Egypt and Sudan are now coordinating fully over the damages they could both sustain if Ethiopia unilaterally fills its dam again. Sudan remains the biggest loser, as its small-sized dams will not enable it to compensate for any water losses. Sudanese Minister of Irrigation and Water Yasser Abbas therefore echoed Al-Sisi's comment that "all options are on the table" when he was briefing local and international media on the failed Kinshasa talks on the dam.
He detailed the way in which Ethiopia had adamantly rejected all proposals made by Egypt and Sudan, particularly the latter's request to have the UN, the US and the EU sit round the table with the powerless African Union (AU), since Addis Ababa has had designs on the latter by putting forward the idea of so-called "African solutions for African problems."
Ethiopian officials have only exploited this catchy, but ineffective, slogan with the GERD issue, and they have overlooked it when it comes to other serious problems. The Ethiopian Foreign Ministry recently denounced the silence of the "international community" on Sudan's "annexation" of "Ethiopian" territory, an imprudent reference to Sudan's exercise of sovereignty over its territory in Al-Fashaqa and Al-Gadarif.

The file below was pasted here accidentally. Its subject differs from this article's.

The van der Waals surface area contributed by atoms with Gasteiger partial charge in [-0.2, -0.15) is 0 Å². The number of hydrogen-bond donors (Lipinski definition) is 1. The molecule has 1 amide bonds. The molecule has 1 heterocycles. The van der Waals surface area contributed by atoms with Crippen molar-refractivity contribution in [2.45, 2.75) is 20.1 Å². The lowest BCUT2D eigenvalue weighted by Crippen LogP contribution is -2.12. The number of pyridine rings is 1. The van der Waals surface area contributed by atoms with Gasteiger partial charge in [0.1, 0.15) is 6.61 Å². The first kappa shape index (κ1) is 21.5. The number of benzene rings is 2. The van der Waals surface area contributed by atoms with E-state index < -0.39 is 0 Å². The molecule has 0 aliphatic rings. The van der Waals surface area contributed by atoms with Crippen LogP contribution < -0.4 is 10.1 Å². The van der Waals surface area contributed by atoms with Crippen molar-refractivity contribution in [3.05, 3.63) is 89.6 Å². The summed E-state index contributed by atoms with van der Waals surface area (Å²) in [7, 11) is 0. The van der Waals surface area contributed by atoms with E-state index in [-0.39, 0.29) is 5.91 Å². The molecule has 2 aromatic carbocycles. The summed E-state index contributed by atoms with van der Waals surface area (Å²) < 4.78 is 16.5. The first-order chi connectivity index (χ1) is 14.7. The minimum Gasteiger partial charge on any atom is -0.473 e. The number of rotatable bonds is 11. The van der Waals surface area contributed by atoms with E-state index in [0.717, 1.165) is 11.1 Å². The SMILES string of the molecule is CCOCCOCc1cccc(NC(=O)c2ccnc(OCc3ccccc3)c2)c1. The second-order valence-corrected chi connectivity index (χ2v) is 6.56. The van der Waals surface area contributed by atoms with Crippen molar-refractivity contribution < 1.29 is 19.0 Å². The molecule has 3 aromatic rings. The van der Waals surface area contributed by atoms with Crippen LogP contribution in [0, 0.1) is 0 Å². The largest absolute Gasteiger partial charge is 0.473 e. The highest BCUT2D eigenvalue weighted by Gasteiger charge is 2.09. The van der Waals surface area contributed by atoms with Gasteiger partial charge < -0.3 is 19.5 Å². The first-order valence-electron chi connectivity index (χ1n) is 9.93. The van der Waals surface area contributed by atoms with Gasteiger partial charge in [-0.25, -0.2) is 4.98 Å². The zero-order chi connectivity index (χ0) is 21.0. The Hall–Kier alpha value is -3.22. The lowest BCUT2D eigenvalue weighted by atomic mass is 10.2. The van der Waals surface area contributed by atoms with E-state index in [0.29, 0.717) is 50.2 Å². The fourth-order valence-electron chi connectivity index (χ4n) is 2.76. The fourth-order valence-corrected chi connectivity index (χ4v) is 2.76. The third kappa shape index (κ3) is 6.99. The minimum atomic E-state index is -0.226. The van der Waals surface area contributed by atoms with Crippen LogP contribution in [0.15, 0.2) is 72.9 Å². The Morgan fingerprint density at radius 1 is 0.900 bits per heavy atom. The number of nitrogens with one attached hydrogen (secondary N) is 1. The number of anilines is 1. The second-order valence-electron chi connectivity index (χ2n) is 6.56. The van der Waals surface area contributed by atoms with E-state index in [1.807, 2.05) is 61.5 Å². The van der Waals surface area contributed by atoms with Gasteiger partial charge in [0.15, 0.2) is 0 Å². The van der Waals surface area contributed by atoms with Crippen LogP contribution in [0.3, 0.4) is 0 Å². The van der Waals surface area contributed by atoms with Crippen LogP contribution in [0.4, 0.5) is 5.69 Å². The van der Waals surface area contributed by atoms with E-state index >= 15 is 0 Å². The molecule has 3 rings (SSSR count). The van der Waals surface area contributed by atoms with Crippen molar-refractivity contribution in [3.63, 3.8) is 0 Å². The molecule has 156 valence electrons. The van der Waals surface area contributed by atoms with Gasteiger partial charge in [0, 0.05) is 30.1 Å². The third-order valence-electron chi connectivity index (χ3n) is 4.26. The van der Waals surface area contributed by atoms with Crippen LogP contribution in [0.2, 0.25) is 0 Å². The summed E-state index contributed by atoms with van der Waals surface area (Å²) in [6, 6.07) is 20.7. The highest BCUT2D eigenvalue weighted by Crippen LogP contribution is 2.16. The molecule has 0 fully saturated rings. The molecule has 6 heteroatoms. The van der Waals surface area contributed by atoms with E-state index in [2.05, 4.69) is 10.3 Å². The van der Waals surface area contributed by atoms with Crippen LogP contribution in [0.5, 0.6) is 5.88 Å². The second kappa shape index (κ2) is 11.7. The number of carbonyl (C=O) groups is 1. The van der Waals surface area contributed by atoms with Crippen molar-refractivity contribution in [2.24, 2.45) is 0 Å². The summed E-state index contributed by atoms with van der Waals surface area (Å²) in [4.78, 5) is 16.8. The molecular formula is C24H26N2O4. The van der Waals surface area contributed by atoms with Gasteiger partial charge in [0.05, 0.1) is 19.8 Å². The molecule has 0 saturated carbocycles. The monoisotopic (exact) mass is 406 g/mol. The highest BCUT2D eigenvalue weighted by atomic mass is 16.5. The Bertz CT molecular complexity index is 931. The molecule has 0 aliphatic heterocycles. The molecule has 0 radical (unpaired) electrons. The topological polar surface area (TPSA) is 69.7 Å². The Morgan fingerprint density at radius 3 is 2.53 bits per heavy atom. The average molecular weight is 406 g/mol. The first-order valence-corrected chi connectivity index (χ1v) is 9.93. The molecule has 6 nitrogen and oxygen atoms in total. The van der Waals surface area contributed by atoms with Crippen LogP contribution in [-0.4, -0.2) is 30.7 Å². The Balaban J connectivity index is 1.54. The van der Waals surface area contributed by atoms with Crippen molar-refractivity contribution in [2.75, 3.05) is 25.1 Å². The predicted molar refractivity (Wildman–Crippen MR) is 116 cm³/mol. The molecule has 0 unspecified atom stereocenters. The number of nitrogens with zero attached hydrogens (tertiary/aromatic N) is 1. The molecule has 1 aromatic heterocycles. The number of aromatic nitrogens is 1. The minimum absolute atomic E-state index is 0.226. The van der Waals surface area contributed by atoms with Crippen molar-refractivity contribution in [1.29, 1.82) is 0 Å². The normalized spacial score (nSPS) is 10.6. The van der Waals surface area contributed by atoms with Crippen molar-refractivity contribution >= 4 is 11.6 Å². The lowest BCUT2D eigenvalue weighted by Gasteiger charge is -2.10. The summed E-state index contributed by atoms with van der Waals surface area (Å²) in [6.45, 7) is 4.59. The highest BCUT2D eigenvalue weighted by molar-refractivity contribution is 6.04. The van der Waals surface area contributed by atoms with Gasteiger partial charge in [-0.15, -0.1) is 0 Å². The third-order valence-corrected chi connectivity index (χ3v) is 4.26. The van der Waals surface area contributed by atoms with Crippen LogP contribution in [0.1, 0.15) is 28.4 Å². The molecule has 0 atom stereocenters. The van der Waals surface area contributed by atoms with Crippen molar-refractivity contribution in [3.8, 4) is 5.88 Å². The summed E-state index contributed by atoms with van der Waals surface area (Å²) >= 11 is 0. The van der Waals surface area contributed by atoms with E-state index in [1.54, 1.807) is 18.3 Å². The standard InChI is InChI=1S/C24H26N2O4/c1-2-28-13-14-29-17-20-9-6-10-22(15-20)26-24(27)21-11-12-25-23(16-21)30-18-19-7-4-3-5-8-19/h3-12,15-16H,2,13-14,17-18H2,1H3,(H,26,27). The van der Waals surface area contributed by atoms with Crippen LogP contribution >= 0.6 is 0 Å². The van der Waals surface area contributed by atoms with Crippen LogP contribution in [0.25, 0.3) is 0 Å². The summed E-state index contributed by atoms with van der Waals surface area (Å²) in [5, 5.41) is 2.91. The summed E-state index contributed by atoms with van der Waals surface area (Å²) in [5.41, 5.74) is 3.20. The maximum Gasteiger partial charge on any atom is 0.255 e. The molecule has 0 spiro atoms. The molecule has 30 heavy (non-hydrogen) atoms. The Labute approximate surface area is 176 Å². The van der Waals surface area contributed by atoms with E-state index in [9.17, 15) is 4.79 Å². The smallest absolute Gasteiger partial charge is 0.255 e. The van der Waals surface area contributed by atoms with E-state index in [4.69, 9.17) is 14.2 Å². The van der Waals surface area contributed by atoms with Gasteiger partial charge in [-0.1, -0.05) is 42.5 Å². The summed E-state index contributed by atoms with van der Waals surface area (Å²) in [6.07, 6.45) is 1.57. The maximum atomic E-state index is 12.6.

Ethiopian officials think they can outsmart their counterparts in Sudan and Egypt by pressuring the Addis Ababa-based AU in order to gain more time until they have finished the second filling of the GERD reservoir. Unfortunately, the former and ineffective chair of the AU, South Africa, did help them greatly in that department.
But buying more time is no longer on the agenda. Reckless and irresponsible statements will no longer be tolerated. As Ethiopia wants a win-win deal tailored to serve its malicious ends, conflict seems inevitable. This would be one in which the war-torn country would pay a heavy price.
The writer is a former press attaché in Ethiopia and an expert on African and international affairs.

*A version of this article appears in print in the 15 April, 2021 edition of Al-Ahram Weekly